Creative fanworks challenge for The Sentinel fandom

Big Bang checkpoint #1 (2017)

Blair

Here’s our first checkpoint of the 2017 Sentinel Big Bang.

Leaving Livejournal?

LJ’s Russian Overlords are at it again, and there’s been another exodus from LJ.

Patt and I have discussed it and we are going to keep the big bang on LJ for now. LJ isn’t our only home – we have the website which is paid-for hosting. The website automatically updates our Twitter and there’s also the mailing list. We do have a TSBB Dreamwidth comm; originally everything was mirrored there but no one was using it so I stopped cross-posting. There were just too many things to remember to do with each new post, and that one couldn’t be automated. So if you’re one of those leaving LJ now, there are still lots of ways to follow the Big Bang. I’ll try to remember to cross-post to DW for the rest of this year.

But next year should have been a reverse-bang/mini-bang year, and that can’t happen under LJ’s new rules. Interest in the Big Bang seems to be waning, so this might be the right time to stop. Or we need a new home for next year, one we’re all happy with. I’m happy to discuss this further below, but there will not be another year on LJ.

Check in time

Checking in is, as always, optional

The writing target for checkpoint #1 is 2,000 words or 1/5 of your project. This is just a soft target – something to aim for if “slow-and-steady” suits your way of writing. If you’re already ahead of that, you can pat yourself on the back. If you’re behind – don’t worry! There’s loads of time yet.

If you’re signed up as a writer, please comment to check in. Tell us about your progress and feel free to share a few details about what you’re writing and how it’s going. If you need help or if you have any questions for the mods, this is a good time to ask, too.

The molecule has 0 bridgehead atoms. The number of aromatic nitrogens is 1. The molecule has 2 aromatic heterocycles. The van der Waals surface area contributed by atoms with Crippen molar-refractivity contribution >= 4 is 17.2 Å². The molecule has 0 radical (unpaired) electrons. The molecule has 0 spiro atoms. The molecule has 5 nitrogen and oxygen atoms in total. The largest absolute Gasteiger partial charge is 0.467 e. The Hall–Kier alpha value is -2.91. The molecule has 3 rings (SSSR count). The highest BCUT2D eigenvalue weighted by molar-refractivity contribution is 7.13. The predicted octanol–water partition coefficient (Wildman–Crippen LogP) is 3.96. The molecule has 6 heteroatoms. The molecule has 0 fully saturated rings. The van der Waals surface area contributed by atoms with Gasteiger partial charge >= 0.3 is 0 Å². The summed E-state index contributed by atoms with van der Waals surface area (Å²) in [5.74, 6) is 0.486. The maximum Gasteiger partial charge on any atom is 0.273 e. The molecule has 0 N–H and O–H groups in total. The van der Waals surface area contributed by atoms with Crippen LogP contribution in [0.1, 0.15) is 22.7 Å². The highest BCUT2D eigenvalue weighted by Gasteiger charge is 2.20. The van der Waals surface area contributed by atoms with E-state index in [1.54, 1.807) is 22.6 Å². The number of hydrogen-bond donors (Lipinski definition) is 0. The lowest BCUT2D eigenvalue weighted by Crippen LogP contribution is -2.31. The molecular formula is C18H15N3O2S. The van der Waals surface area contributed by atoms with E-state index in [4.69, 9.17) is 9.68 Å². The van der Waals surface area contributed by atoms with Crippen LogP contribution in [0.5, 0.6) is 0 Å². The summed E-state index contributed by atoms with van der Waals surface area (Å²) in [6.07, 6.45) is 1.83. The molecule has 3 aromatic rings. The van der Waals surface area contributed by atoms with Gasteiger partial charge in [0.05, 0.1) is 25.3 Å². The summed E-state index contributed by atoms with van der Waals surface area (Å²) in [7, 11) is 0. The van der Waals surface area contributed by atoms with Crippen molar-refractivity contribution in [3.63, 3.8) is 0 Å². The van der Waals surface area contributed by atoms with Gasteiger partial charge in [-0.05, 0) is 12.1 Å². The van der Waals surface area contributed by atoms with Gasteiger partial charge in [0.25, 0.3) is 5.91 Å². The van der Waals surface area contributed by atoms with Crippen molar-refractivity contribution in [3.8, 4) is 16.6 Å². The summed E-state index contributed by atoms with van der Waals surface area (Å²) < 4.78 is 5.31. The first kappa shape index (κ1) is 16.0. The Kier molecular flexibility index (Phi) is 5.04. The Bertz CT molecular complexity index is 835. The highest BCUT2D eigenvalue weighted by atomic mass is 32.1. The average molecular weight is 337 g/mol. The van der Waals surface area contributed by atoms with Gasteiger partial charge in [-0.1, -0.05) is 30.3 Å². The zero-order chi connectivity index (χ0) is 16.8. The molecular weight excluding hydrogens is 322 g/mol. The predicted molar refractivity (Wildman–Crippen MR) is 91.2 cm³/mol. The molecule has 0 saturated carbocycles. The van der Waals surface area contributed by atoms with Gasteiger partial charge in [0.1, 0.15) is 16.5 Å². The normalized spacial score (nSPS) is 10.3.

There’s no standard “form” for check-in this year, because we also have a writer’s discussion going on. If you don’t want to talk about your project, you can check in by joining in the discussion below.

Which leads me on to…

Each of our checkpoints this year will include a mini-masterclass on some aspect of writing. Maybe “round table” is a better name, as I’m not pretending to be a master of any sort! All I’m doing is offering my take on the subject, and I hope lots of you will join in with your own take on how to approach writing.

Open Disucssion: Plot and Planning

Getting started. For me, a story starts with two things. The first is an image, or a line of speech, something from near the beginning of the story. When I began the story that became The Wolves of Cascade, for example, what I had was a picture of Jim, walking through a rough part of town in the rain. He smells death and finds a body in a dumpster. Instead of calling it in, he simply lets the lid fall and walks on, uncaring.

That was the image. It demanded my attention, insisted I start writing. I didn’t know why Jim behaved that way, didn’t have anything more than that. But once I started writing, the elements filled themselves in. This was the beginning of a story.

But that’s just the beginning. For me, I need one more thing. I need to know the end. Not necessarily everything, but I need a sense of where the story is headed or I know I might start, but I’ll never finish. Sometimes it’s a final scene that I’ll write even before I write the beginning. Other times I’ll just have a picture, or a snippet of conversation.